TRAFFIC Recommendations on proposals to amend the CITES Appendices published
Friday, August 26, 2016 at 6:05

The False Tomato Frog is proposed for inclusion in Appendix II © R.Isotti, A.Cambone / Homo Ambiens / WWF Cambridge, UK, 9th August 2016—TRAFFIC today published its Recommendations on the Proposals to amend the species listed in the Appendices of the Convention on International Trade in Endangered Species of Wild Fauna and Flora (CITES).

Species are listed in one of three appendices under CITES in order to protect them from excessive harvesting for international trade. Appendix I listing means international commercial trade is prohibited, while Appendix II means it permitted under strict rules, while Appendix III listing is used by countries to seek assistance with monitoring levels of trade.

Changes to these listings are put forward by CITES member governments as Proposals at each Conference of the Parties to CITES, the next of which begins next month in South Africa (CoP17). There, more than 60 Proposals to amend the Appendices will be debated and decided upon by representatives from more than 180 governments expected to attend CoP17.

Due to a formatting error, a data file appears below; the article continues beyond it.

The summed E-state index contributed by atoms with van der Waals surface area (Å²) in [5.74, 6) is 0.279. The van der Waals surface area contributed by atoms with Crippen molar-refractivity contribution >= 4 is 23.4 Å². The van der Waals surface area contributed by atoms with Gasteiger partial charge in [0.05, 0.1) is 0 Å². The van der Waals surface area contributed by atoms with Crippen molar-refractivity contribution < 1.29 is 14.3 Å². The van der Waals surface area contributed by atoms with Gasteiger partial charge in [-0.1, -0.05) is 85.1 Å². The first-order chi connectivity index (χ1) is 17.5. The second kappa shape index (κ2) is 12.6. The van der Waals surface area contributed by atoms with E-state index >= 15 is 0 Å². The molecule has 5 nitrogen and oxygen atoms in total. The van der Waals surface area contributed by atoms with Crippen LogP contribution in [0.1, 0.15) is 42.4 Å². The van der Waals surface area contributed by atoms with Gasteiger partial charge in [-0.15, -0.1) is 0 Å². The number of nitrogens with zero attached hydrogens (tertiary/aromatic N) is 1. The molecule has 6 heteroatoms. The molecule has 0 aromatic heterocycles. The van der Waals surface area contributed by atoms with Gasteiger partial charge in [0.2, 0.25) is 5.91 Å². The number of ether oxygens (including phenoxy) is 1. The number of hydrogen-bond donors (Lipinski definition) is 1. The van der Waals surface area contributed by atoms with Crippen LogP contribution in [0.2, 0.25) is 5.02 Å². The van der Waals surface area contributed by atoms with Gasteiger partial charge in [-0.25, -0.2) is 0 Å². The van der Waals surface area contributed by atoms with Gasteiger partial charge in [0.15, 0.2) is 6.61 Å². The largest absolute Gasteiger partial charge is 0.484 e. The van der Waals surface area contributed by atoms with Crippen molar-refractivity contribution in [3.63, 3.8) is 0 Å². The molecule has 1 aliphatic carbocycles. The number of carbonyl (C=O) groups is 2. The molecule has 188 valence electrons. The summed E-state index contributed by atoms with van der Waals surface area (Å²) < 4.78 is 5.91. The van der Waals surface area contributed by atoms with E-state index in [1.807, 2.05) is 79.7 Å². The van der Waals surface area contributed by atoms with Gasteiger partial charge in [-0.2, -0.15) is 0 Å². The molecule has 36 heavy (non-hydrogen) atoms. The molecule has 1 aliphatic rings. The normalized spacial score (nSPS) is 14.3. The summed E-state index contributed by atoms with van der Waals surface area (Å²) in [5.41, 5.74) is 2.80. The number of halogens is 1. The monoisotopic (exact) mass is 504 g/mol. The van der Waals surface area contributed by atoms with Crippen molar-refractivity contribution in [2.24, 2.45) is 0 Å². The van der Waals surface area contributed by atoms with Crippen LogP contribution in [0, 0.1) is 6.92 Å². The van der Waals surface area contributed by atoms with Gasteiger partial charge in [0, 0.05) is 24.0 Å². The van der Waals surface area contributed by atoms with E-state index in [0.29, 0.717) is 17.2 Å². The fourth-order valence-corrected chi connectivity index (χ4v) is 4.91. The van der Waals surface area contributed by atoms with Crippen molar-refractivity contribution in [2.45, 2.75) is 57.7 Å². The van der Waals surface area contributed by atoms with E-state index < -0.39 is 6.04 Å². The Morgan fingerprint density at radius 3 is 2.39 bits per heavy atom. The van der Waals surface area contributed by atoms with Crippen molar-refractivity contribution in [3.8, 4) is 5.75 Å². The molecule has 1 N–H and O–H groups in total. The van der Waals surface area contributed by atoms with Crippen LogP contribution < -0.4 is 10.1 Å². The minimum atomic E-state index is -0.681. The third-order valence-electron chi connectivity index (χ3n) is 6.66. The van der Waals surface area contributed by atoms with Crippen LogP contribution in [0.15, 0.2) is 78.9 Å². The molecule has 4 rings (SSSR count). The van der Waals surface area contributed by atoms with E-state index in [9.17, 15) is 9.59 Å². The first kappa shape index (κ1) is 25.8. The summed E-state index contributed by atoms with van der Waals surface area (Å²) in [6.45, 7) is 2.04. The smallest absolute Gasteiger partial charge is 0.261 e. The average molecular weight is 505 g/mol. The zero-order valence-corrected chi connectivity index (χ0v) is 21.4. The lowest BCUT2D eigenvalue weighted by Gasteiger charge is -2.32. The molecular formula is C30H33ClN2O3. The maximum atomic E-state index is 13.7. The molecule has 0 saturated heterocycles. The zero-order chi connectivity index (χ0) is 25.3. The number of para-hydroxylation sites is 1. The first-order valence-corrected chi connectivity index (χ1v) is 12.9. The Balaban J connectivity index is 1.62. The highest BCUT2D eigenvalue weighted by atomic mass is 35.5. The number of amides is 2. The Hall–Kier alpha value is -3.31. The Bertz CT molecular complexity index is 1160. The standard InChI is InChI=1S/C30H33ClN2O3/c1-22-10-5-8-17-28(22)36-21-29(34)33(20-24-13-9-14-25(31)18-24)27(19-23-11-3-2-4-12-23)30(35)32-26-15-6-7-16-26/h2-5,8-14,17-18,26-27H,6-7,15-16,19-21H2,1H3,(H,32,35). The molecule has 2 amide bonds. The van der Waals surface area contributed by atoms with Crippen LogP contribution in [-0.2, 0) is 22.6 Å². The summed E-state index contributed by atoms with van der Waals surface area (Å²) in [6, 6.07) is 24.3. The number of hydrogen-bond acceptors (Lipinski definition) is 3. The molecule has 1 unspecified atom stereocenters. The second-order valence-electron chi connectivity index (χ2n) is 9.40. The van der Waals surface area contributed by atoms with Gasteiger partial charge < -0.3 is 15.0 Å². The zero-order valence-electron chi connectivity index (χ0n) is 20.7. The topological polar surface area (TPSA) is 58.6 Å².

A set of biological and trade criteria adopted within CITES are used to help determine which Appendix species should be placed within. Since the late 1980s, IUCN and TRAFFIC have together carried out in-depth Analyses of all such Proposals to determine whether they meet these criteria or not.

These IUCN/TRAFFIC Analyses of the CoP17 Proposals were published last month and using them as their foundation, TRAFFIC is now publishing its Recommendations on each Proposal which attempt to answer the basic question as to whether we consider a proposed change to the regulatory treatment of a species under CITES would, on balance, be in the best interest of the conservation of the species concerned and be a proportionate response to anticipated risks.

The full list of TRAFFIC Recommendations on CoP17 Proposals is now available in English, French and Spanish and can be read online or downloaded as a PDF, together with an introduction to the approach TRAFFIC has taken to arrive at our conclusions.

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